Unfortunately there is little evidence on the kinds of arrangements made between servants and their employers, since these were surely made informally. Usually it is impossible to know whether a criado had been in the service of his employer previously or not. (49) In the only real contract between an employer and a criado found, Diego Martín Barquero of Cáceres agreed to accompany cacereño Martín de Figueroa to "las Indias de Petumel" and then to serve him for two months after their arrival. Figueroa agreed to pay his servant's passage and provide him food and drink, and in return Diego Martín would serve him in whatever was necessary and "be willing and honest." (50) Figueroa's stipulation that his criado serve him for two months once they got to the Indies is perhaps telling. It is unlikely that many of the people who went to the New World as servants retained that status for long with so  many opportunities at hand. While patterns of deference hardly disappeared once people had crossed the Atlantic, the circumstances in which emigrants found themselves often modified the patron--client relationship considerably. A cacereño named Alvaro de Cáceres, a leading citizen of Puebla de los Angeles and successful entrepreneur involved in the cacao trade with Guatemala and Soconusco, accompanied a Señor Francisco de Ovando (also from Cáceres) on his first trip to New Spain. While clearly Alvaro de Cáceres soon ceased to be primarily Ovando's criado, their connection endured even as it changed. In testimony of 1573 witnesses stated that Ovando had stayed in Cáceres's house in Puebla before departing for the "tierra nueva" and that Cáceres had provided his patron with clothing and other necessities. (51)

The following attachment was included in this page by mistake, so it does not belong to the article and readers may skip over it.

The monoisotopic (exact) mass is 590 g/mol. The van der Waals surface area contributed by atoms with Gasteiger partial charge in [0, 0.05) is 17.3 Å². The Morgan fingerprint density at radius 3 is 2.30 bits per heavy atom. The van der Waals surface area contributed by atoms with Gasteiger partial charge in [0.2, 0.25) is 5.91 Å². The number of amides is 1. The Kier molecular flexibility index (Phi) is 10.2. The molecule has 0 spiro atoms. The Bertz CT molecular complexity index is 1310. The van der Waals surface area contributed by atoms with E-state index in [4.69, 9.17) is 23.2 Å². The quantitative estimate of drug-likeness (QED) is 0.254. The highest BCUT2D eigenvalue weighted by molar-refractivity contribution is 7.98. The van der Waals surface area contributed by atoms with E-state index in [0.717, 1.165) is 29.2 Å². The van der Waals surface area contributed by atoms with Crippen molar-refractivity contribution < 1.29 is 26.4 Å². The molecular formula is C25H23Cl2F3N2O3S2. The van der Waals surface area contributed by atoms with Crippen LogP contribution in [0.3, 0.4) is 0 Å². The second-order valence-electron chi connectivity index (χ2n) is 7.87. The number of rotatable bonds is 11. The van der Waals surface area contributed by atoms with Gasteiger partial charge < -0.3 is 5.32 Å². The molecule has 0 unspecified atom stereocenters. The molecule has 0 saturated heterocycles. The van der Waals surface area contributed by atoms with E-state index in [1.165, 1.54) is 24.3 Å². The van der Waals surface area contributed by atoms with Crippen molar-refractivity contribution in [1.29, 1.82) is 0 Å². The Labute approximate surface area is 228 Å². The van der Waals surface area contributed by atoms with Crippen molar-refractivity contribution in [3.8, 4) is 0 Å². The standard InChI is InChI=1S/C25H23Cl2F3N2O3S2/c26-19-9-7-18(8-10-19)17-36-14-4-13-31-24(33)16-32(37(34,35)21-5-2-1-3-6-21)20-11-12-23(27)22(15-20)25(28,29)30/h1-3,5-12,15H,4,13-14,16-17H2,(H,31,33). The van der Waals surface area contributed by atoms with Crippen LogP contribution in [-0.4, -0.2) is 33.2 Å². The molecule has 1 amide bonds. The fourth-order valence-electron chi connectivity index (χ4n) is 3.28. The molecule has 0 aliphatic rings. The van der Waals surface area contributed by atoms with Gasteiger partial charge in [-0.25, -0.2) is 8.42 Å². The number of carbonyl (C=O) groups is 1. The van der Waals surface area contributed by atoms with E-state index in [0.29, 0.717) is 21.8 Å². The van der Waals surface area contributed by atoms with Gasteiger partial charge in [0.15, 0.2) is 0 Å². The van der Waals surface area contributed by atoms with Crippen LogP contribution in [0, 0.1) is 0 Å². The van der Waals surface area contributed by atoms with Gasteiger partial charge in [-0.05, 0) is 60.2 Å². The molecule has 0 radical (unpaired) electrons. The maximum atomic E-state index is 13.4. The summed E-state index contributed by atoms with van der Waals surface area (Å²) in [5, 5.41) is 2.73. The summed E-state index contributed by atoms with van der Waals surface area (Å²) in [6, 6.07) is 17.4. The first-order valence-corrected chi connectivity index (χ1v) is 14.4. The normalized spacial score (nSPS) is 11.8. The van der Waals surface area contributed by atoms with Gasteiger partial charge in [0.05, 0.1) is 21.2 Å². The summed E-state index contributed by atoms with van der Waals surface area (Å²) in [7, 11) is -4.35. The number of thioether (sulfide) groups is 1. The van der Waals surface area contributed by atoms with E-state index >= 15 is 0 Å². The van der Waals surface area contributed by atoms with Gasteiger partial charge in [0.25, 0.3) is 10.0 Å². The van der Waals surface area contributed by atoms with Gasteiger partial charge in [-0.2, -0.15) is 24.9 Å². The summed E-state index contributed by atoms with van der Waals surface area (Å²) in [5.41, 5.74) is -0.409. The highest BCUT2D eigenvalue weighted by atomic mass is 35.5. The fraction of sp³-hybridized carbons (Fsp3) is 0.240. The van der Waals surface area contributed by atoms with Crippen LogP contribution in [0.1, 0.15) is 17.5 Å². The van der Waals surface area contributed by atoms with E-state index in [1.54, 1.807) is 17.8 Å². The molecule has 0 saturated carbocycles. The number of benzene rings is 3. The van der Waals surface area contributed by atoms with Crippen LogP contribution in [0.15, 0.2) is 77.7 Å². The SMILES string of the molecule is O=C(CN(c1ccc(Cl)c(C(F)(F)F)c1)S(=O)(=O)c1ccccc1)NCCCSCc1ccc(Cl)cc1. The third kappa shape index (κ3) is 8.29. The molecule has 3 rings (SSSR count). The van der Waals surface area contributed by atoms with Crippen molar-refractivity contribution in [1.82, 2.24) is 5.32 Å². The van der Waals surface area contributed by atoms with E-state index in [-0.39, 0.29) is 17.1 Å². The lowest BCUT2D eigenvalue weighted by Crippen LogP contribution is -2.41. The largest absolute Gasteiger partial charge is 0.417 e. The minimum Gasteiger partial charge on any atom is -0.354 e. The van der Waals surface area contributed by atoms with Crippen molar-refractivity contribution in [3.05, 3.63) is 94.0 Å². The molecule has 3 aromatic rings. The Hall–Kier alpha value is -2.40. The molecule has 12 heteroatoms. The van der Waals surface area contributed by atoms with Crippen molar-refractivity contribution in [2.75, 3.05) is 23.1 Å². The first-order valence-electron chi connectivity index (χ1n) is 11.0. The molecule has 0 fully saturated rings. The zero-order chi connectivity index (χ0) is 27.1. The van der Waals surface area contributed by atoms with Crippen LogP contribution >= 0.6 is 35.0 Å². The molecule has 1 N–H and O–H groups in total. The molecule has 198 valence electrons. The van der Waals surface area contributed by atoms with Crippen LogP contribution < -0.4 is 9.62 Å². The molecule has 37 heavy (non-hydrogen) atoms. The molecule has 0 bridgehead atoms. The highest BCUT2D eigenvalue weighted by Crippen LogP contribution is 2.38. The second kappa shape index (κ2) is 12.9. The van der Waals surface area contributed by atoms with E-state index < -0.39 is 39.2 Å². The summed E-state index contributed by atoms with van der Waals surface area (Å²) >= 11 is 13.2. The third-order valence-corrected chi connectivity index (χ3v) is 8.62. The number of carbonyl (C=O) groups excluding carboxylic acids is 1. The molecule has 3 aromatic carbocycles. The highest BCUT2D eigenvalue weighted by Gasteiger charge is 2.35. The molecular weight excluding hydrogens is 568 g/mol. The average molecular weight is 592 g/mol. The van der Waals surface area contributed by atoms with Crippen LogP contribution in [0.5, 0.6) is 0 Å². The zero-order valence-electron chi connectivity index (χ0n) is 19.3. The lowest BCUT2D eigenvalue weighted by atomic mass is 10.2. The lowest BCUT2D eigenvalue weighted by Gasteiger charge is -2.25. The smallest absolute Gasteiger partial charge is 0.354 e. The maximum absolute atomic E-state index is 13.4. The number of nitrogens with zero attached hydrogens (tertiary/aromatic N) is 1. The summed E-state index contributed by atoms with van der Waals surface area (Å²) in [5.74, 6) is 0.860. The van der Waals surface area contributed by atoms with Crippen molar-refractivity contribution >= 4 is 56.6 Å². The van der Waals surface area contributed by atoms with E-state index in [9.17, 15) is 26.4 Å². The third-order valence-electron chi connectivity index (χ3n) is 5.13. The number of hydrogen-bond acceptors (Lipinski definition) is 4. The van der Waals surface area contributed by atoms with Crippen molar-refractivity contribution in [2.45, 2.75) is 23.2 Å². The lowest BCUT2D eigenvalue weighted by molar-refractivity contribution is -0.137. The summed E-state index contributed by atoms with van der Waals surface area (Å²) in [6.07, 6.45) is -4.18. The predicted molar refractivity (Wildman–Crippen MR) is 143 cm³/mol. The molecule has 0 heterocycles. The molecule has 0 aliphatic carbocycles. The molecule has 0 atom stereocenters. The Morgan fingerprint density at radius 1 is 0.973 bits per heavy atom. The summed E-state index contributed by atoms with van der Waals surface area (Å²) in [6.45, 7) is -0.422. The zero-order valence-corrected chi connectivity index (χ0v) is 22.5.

Preparations for Departure
After figuring out how to finance their passage to the New World, most emigrants had to make other preparations before leaving, such as arranging for the care of children left behind, the administration of properties, or the payment or collection of rents or debts owed or due to them. Before leaving they signed over their powers of attorney, often to relatives but frequently to friends or procuradores de causas (solicitors) to handle their affairs. Some emigrants assigned their power of attorney (poder) to more than one individual, and might continue to do so after establishing themselves in America, so that poderes proliferated almost to the point of chaos. A cacereño named Jerónimo Holguín, who was in Peru in the 1550s, 1560s, and 1570s, had at least seven different men handling his affairs in Cáceres, with one at times straightening out business mismanaged by another. (52)
As was true for many other aspects of the move to America, arrangements emigrants made could take the form of legal contracts and transactions executed before notaries, or they might be made through informal agreements with relatives or friends. Seldom did extremeños execute wills before departing, although they might formalize certain provisions for inheritance before they left--transfers of property, specification of who would receive what portion of an estate, or the like. Juan Gómez of Trujillo, who lived in the huertas of las Alamedas, gave his brother power of attorney  so that he could enjoy any income from his property in the huertas while he was away and inherit his property if he failed to return. (53) In another instance don Jerónimo de Ocampo in 1575 decided to prepare a will before leaving for the "conquest" of the Philippines.
He directed that, in the event of his death, rents should be bought from the "estate which I acquire and earn in the Indies" to pay for a weekly mass to be recited in the family chapel in the monastery of San Francisco. He also said his father had given him everything he needed for the journey, and he made his parents his heirs. Member of a noble family, Ocampo was one of many younger sons hoping to find his place outside Cáceres and Spain. (54)